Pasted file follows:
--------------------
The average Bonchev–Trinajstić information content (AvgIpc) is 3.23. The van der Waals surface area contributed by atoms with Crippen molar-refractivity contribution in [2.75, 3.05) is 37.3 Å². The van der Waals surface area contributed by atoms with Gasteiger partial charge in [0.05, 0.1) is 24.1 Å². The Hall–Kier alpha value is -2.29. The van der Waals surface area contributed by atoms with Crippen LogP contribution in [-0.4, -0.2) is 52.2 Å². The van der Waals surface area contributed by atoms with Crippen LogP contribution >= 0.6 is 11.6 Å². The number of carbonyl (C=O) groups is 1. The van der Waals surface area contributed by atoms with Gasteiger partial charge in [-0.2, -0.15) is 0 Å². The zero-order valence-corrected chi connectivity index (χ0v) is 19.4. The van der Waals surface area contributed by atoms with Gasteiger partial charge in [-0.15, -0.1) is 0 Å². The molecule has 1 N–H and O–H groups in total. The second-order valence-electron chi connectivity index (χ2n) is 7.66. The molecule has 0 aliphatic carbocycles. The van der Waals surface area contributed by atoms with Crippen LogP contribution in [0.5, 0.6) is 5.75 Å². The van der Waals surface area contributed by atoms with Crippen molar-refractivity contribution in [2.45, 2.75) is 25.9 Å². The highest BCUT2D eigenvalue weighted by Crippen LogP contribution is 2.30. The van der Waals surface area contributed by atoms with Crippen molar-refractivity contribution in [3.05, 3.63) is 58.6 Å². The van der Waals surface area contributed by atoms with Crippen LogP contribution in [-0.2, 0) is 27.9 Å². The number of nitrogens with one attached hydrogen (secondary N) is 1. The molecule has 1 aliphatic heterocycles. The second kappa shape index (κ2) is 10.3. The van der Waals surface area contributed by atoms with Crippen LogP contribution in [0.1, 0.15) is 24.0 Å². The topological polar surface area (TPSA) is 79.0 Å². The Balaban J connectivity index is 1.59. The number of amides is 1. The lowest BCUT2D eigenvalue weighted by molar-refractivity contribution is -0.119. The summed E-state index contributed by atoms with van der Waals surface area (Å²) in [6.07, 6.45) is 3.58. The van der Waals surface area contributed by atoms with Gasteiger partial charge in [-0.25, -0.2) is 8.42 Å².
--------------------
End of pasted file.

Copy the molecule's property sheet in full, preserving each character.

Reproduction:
The average Bonchev–Trinajstić information content (AvgIpc) is 3.23. The van der Waals surface area contributed by atoms with Crippen molar-refractivity contribution in [2.75, 3.05) is 37.3 Å². The van der Waals surface area contributed by atoms with Gasteiger partial charge in [0.05, 0.1) is 24.1 Å². The Hall–Kier alpha value is -2.29. The van der Waals surface area contributed by atoms with Crippen LogP contribution in [-0.4, -0.2) is 52.2 Å². The van der Waals surface area contributed by atoms with Crippen LogP contribution >= 0.6 is 11.6 Å². The number of carbonyl (C=O) groups is 1. The van der Waals surface area contributed by atoms with Gasteiger partial charge in [-0.2, -0.15) is 0 Å². The zero-order valence-corrected chi connectivity index (χ0v) is 19.4. The van der Waals surface area contributed by atoms with Gasteiger partial charge in [-0.15, -0.1) is 0 Å². The molecule has 1 N–H and O–H groups in total. The second-order valence-electron chi connectivity index (χ2n) is 7.66. The molecule has 0 aliphatic carbocycles. The van der Waals surface area contributed by atoms with Crippen LogP contribution in [0.5, 0.6) is 5.75 Å². The van der Waals surface area contributed by atoms with Crippen molar-refractivity contribution in [2.45, 2.75) is 25.9 Å². The highest BCUT2D eigenvalue weighted by Crippen LogP contribution is 2.30. The van der Waals surface area contributed by atoms with Crippen molar-refractivity contribution in [3.05, 3.63) is 58.6 Å². The van der Waals surface area contributed by atoms with Crippen LogP contribution in [-0.2, 0) is 27.9 Å². The number of nitrogens with one attached hydrogen (secondary N) is 1. The molecule has 1 aliphatic heterocycles. The second kappa shape index (κ2) is 10.3. The van der Waals surface area contributed by atoms with Crippen LogP contribution in [0.1, 0.15) is 24.0 Å². The topological polar surface area (TPSA) is 79.0 Å². The Balaban J connectivity index is 1.59. The number of amides is 1. The lowest BCUT2D eigenvalue weighted by molar-refractivity contribution is -0.119. The summed E-state index contributed by atoms with van der Waals surface area (Å²) in [6.07, 6.45) is 3.58. The van der Waals surface area contributed by atoms with Gasteiger partial charge in [-0.25, -0.2) is 8.42 Å².